The South Central Rollers aren’t who you think they are. In fact, these men gather together to compete in the sport of pigeon rolling. They breed, raise, and train their pigeons on how to fly in their kit (group) and do synchronized somersaults throughout the air. This film follows the #1 pigeon roller in Los Angeles, Keith London, as he takes on the challenge of mentoring an up and coming roller named Choo Choo. We learn more about Keith’s life as he must choose between his family and his birds.
Keith London.....................................Professional Pigeon Roller
Darrian Hogg (Choo Choo)................Up and Coming Pigeon Roller
In this episode, we are talking to Milena Patreich and Keith London. MILENA is a Los Angeles-based German-American filmmaker and a proud alumna of Berlinale Talents, Film Independent, Women at Sundance, and Women in Film. Pigeon Kings is her directorial feature debut and she also love DPing and has shot Emmy-nominated films that have screened at festivals such as Cannes and Tribeca. KEITH is a science fiction writer, basketball coach and skills trainer, but most importantly is he is a Birmingham Roller Pigeon breeder and consultant.
Pigeon Kings is distributed by Gravitas Ventures (gravitasventures.com)
B.C. Wehman: Down in South Central LA, there's a phenomenon taking place.
Heather Grayson: An event so unique that men gather in the street in large groups to take part in it.
B.C. Wehman: Pigeon rolling.
Heather Grayson: We meet Keith London, a legend in the pigeon rolling community and Chu-Chu, an up and comer.
B.C. Wehman: Both men spend all of their free time breeding, raising and training Birmingham roller pigeons to compete.
Heather Grayson: In order to win the competition, the pigeons must do somersaults in the air and return home while staying in their kit.
B.C. Wehman: Throughout the film, we also learn there's more to pigeon rolling than just a competition.
Heather Grayson: Something to strive for in life, and hopefully prevents them from getting into other trouble. Hi. I'm Heather Grayson. Writer, producer and director. Who craves passion in filmmaking and documentarians are just that. I write fiction, but I love to watch the truth.
B.C. Wehman: My name is B.C. Wehman. I'm an actor, a writer, an entertainer, all sorts of creative endeavors, but what I love most, being a storyteller. It's why I love documentaries. They're extraordinary stories from everyday extraordinary people.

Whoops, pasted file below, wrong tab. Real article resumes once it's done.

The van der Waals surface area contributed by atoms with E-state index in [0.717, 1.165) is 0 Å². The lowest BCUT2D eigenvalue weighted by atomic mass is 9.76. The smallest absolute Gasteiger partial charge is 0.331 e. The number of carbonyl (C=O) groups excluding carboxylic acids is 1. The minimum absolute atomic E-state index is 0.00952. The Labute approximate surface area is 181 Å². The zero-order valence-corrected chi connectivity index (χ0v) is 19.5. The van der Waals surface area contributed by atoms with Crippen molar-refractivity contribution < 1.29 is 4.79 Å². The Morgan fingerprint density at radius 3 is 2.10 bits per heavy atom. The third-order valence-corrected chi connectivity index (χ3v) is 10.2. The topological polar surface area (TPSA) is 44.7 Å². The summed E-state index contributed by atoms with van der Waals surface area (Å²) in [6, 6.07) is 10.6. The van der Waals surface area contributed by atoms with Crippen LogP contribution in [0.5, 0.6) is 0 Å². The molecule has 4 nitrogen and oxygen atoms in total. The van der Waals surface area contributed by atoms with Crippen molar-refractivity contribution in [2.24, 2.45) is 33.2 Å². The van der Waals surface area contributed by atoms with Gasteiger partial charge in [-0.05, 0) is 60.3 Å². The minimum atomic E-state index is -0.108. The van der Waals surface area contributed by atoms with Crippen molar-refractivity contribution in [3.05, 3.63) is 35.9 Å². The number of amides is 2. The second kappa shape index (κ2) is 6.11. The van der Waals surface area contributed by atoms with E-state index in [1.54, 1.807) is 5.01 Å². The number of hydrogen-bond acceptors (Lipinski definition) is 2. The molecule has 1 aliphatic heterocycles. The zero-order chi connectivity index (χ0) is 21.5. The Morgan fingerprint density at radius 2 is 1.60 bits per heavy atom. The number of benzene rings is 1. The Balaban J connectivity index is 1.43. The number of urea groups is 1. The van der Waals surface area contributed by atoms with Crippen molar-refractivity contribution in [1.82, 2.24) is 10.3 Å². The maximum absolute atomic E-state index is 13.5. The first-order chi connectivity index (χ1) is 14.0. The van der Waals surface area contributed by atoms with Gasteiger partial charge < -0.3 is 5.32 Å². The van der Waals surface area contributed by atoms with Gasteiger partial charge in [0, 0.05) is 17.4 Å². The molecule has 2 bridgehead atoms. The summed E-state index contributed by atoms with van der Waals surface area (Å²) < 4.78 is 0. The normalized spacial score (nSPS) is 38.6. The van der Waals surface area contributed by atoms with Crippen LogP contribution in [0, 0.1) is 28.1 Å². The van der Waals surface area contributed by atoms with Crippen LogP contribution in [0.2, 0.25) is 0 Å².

Heather Grayson: This is Behind the Doc, and today we are behind the scenes with Pigeon Kings.
Keith London: I came out seeing birds struggling, helped them out, and that's it. I'll give him a little crack on the shell here and there. Not there are some guys that say, "I wouldn't do that, man. They got to get out of here. They're too weak if they do that," but they give you all these rules for life as far as pigeons, but people have the same problems. Babys are born early. They put him in the incubators and all this stuff all hooked up to him. Trying to say they should die because they weren't strong enough to live? No. You can help them out. They might turn out to be some of your best birds one day. If I look and I see a bird hatching in the morning. If I come back in the evening, and he haven't got too much further than he was in the morning. Something going wrong. I help him out of it. I just put little extra cracks going around so he can break out easier.
B.C. Wehman: Hi, welcome everyone to Behind the Doc, a podcast where we take a deep dive into documentary filmmaking and the people that make them. The people that star in them. We watch a lot of documentaries, Heather and myself, and we see a lot of shows and movies that introduce us to worlds that are fascinating. Worlds that exist that we are just so not aware of. Once you dive into it, once you learn about it, you become just fascinated, fascinated about that. That's the beauty of documenting real life. That's what we're going to talk about today. We're here to talk about the film Pigeon Kings, and we are joined today by the director, Milena Pastreich, as well as Keith London, the Koby, I'm sorry, the Michael Jordan, as he has asked to be called today, the Michael Jordan of pigeon raising, pigeon rolling, I should say. We're very excited to have you guys on today, Milena and Keith. Welcome to the show. How are you guys doing today?
Milena Pastreich: I'm doing well.
Keith London: Me too. Great.
B.C. Wehman: Excellent. That's great to hear. Milena, let's start with you. How do you get introduced to this? I've gone 45 years of my life, never even realized that pigeons were more than things that poop on my car. Yet, there's this world where we're training them and scoring them. This amazing scene that exists not only in Southern Los Angeles, where Pigeon Kings takes place, but across the world. How did you, Milena, how did you discover this whole world?